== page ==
April 27, 2017
Unless you qualify for a VA loan or are preapproved for a
USDA loan, you’ll need a down payment of some sort. And beyond the down payment
there will also be funds needed for closing costs on the loan as well. When you
apply for a mortgage one of the first things your loan officer will want to
know is how much money you have available to close on a home loan. You can have
a little or you can have a lot but you will still have to provide evidence to
the lender at some point that you do have enough money to close. Most often
this is done simply with copies of your bank statements. But if you don’t have
enough money in a checking or savings account, there are some other resources
you might not have thought of.
A family member can provide a financial gift to you for the
necessary funds needed to close. Or, a qualified non-profit can also help out
with necessary funds. You’ll need to provide a level of documentation as it
relates to the source of funds making sure the funds are from a qualified
source and the funds will be directed to the escrow agent at the settlement
table or wired directly to your checking or savings account.
You can also apply for a grant from different agencies
dedicated to helping first time buyers. These grants can come in various forms
but basically the money is delivered with a second lien attached to the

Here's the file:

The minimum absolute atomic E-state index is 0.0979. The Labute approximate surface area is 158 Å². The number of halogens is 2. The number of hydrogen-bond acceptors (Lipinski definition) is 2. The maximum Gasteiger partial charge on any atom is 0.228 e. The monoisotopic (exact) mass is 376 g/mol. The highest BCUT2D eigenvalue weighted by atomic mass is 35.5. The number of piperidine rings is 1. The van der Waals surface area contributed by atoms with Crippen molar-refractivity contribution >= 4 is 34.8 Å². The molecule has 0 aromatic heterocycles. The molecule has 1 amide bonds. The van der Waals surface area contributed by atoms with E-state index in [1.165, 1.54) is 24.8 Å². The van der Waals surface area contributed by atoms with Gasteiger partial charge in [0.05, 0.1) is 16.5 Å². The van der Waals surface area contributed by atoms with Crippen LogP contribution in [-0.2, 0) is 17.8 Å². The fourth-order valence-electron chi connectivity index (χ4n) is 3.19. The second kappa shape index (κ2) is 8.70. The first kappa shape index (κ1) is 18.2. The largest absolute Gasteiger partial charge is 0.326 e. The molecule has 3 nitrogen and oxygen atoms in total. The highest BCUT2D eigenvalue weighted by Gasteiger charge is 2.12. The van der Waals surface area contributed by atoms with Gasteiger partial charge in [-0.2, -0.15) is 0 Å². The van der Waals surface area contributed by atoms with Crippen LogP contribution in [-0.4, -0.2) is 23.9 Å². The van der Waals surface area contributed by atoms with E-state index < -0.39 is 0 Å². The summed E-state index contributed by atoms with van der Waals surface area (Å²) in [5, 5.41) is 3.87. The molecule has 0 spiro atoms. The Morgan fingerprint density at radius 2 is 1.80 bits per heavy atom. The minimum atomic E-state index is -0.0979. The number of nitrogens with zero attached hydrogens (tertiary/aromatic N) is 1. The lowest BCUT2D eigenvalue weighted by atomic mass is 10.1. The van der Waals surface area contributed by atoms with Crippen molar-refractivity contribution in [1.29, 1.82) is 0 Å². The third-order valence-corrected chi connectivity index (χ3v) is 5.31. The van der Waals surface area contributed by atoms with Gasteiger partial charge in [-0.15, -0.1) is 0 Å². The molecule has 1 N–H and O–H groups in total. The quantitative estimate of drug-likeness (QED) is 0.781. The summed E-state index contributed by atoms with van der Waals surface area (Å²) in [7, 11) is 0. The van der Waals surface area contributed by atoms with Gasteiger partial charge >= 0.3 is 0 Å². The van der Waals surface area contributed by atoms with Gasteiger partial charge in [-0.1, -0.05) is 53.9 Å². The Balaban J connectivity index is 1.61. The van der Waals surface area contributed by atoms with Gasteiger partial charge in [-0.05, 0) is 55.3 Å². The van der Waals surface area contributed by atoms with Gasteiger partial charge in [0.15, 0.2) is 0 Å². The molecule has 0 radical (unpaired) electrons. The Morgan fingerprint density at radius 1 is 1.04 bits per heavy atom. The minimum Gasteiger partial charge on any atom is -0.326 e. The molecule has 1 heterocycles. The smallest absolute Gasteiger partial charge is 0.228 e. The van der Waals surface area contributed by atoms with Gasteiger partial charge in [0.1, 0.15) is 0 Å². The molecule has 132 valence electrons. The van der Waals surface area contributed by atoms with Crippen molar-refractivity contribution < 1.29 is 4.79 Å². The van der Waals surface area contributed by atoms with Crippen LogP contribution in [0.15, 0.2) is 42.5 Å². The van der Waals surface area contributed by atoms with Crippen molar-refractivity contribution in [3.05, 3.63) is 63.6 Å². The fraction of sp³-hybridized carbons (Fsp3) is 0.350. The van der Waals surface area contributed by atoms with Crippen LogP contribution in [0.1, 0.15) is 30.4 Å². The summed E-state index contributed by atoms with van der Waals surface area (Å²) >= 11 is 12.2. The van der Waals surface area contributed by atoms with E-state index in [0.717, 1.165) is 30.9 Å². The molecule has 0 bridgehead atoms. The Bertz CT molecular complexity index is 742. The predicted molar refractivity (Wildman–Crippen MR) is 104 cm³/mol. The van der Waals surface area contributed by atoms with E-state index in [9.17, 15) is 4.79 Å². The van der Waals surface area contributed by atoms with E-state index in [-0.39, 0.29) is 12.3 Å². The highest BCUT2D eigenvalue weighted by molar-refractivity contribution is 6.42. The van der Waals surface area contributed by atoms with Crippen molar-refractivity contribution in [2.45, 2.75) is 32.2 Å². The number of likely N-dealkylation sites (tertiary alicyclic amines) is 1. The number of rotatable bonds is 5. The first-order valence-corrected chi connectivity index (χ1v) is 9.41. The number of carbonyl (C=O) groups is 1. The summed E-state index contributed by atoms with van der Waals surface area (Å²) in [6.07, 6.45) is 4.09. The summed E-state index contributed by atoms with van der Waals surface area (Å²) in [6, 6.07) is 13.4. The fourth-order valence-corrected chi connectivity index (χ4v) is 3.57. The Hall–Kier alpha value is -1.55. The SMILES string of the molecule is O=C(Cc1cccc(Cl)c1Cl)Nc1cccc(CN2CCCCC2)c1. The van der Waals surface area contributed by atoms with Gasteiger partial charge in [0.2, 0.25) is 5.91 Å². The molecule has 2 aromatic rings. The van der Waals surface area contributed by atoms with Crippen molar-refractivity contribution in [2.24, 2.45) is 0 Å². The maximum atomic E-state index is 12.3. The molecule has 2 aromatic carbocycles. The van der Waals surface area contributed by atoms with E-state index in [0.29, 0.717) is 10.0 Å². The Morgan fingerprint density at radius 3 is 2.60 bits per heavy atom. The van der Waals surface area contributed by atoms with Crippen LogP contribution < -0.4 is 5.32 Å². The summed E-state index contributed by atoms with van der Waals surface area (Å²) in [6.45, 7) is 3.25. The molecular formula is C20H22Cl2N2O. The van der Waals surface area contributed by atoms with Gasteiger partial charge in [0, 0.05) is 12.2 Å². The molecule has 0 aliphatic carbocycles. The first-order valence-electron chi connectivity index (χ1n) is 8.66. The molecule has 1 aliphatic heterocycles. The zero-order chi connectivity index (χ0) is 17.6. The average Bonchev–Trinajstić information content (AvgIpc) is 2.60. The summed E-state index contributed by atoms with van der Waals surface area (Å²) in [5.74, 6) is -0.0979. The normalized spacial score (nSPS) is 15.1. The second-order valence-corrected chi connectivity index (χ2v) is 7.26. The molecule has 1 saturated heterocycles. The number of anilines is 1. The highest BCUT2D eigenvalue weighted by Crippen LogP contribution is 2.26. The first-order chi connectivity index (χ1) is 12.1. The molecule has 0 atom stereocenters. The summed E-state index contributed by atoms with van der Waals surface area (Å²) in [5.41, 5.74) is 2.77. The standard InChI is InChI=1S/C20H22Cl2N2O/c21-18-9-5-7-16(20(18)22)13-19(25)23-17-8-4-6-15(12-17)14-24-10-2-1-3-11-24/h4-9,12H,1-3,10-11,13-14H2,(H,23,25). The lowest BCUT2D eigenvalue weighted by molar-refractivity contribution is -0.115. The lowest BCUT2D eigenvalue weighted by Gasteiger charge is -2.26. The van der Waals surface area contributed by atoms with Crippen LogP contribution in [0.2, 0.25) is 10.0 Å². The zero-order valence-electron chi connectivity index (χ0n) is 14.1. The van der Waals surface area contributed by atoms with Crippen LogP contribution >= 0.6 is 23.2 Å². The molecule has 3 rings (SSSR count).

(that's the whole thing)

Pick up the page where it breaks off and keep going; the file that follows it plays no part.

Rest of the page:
property. A common grant helps out with additional funds in the form of a loan
that does not have to be repaid until the property is sold again or other
grants do require monthly payments but after a period of say three years the
grant is forgiven entirely.
Finally, you can sell something you own. When selling a
personal asset for cash you’ll need to provide a bit of paperwork. First, the asset
must be considered “appraisable.” This means an independent third party can
provide documentation as to its worth. A Mickey Mantle baseball card is
appraisable by a third party and would qualify as a legitimate source of funds.
If it’s appraisable and it’s yours, document the sale as well as the funds
being received and your lender can accept the proceeds.
For more information or questions about mortgage loans, please call (855) 757-8748.
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